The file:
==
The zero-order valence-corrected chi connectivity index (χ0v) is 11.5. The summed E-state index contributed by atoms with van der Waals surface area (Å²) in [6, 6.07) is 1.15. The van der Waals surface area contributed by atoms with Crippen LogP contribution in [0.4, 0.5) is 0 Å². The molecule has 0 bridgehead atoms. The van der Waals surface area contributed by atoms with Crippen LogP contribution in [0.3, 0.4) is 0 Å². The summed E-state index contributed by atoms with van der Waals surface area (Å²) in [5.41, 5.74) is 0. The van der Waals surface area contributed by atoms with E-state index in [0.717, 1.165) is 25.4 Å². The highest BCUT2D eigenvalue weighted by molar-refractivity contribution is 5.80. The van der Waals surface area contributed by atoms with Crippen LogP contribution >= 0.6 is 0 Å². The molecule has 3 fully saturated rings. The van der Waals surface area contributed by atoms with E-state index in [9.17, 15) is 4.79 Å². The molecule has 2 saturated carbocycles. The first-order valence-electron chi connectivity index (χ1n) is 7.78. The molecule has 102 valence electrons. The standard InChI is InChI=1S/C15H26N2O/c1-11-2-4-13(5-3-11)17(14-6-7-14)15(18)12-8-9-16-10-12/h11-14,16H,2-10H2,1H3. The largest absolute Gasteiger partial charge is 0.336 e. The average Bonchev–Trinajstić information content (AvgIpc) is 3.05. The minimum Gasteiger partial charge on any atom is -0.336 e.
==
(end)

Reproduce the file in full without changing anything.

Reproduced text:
The zero-order valence-corrected chi connectivity index (χ0v) is 11.5. The summed E-state index contributed by atoms with van der Waals surface area (Å²) in [6, 6.07) is 1.15. The van der Waals surface area contributed by atoms with Crippen LogP contribution in [0.4, 0.5) is 0 Å². The molecule has 0 bridgehead atoms. The van der Waals surface area contributed by atoms with Crippen LogP contribution in [0.3, 0.4) is 0 Å². The summed E-state index contributed by atoms with van der Waals surface area (Å²) in [5.41, 5.74) is 0. The van der Waals surface area contributed by atoms with E-state index in [0.717, 1.165) is 25.4 Å². The highest BCUT2D eigenvalue weighted by molar-refractivity contribution is 5.80. The van der Waals surface area contributed by atoms with Crippen LogP contribution >= 0.6 is 0 Å². The molecule has 3 fully saturated rings. The van der Waals surface area contributed by atoms with E-state index in [9.17, 15) is 4.79 Å². The molecule has 2 saturated carbocycles. The first-order valence-electron chi connectivity index (χ1n) is 7.78. The molecule has 102 valence electrons. The standard InChI is InChI=1S/C15H26N2O/c1-11-2-4-13(5-3-11)17(14-6-7-14)15(18)12-8-9-16-10-12/h11-14,16H,2-10H2,1H3. The largest absolute Gasteiger partial charge is 0.336 e. The average Bonchev–Trinajstić information content (AvgIpc) is 3.05. The minimum Gasteiger partial charge on any atom is -0.336 e.